12-Dec

Functional

Functional TypeScript With fp-ts

I have a confession to make.

I actually enjoy JavaScript.

8 min read

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By Bendik Solheim

·

December 12, 2020

I know, I know, I’m not really supposed to feel this way. It’s supposed to be this weird language full of flaws that never follows established rules and conventions, and we’re all supposed to not like it. But that’s just not the case for me – despite all the quirks and unusual behavior I still enjoy it.

There are, of course, sides of it I enjoy less. The two things I dislike the most are lack of strong, static typing, and a well-built standard library. The standard library is still growing, and the newer parts of it are not too bad – the older parts, though, are all over the place: they mutate, and lack consistency.

Not too long ago I came across this library named fp-ts, that together with TypeScript made my whole JavaScript experience a lot better. This blog post aims to give you a short introduction to this library, and show you some of its strenghts. To keep this blog post short, I will assume you know both JavaScript and TypeScript. You will probably still understand most of it even if you are not fluid in any of them, but consider yourself warned.

fp-ts

fp-ts introduces many functional concepts. If you come from Java or Kotlin, you can compare it to Vavr or Arrow, respectively. It provides several well known data types, type classes, a consistent library of functions, and several other functional abstractions.

Wading through every feature of fp-ts would be an enourmous task, and one way too overkill for this blog. Instead, I will take you through some of the simpler concepts that anyone can benefit from. My goal is to show you exactly how to make use of some of these concepts, so you can take use of them right after.

Let’s get started!

The Data Types

Let’s start with two data types I use more or less daily: Option and Either. If you are completely new to functional programming, I suggest starting with these as they encourage a coding style that is safe, and can help you understand other aspects of functional programming later on.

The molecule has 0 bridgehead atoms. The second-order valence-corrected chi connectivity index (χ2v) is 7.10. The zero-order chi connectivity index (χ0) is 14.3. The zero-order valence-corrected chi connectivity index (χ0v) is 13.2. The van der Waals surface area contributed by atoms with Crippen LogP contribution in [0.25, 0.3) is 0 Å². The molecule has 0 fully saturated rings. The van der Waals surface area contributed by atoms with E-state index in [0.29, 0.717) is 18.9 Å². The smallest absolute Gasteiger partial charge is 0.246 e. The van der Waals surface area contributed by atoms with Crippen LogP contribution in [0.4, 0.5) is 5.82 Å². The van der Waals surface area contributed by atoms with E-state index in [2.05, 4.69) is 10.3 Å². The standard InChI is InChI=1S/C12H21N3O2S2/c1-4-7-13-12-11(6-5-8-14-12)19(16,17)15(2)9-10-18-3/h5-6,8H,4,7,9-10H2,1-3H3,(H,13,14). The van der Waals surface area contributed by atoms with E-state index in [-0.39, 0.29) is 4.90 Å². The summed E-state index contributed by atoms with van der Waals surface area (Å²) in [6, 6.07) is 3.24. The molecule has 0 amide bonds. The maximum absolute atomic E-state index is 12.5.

An Option type represents an optional value. Something you either have, or don’t have. This is useful when lacking a value is valid in your domain, or when a function may or may not return a value. Let’s see some code.

import { Option, some, none, map } from "fp-ts/Option"

type User = {
  id: number,
  username: string,
  expiration: Date
}

function getUserById(id: number): Option<User> { .. }

const userOne = getUserById(1) // -> some({ id: 1, name: "user-name", expiration: "2099-01-01T00:00:00Z" })
const userTwo = getUserById(2) // -> none

const getUserName = (u: User): string => u.username

const usernameOne = map(getUserName)(userOne) // -> some("user-name")
const usernameTwo = map(getUserName)(userTwo) // -> none

Before we go through the code, I’d just like to point out the use of partial application in the two last lines. Lots of functions in fp-ts are curried by default, as is often common in functional languages. This pattern is really convenient when you want to bind some, but not all, parameters of a function.

So, an Option wraps a value, and allows operations to be performed through functions such as map, filter, fold and others. This example demonstrates a really nice property of the Optional: your business code can describe the "happy path" – error handling is abstracted into the Option itself. We never have to check for null values before getting the username from the user, because the function getUserName is run in a safe context. map runs the provided function on an Option only if it is a some, and not a none. The same is true for other functions on the Option.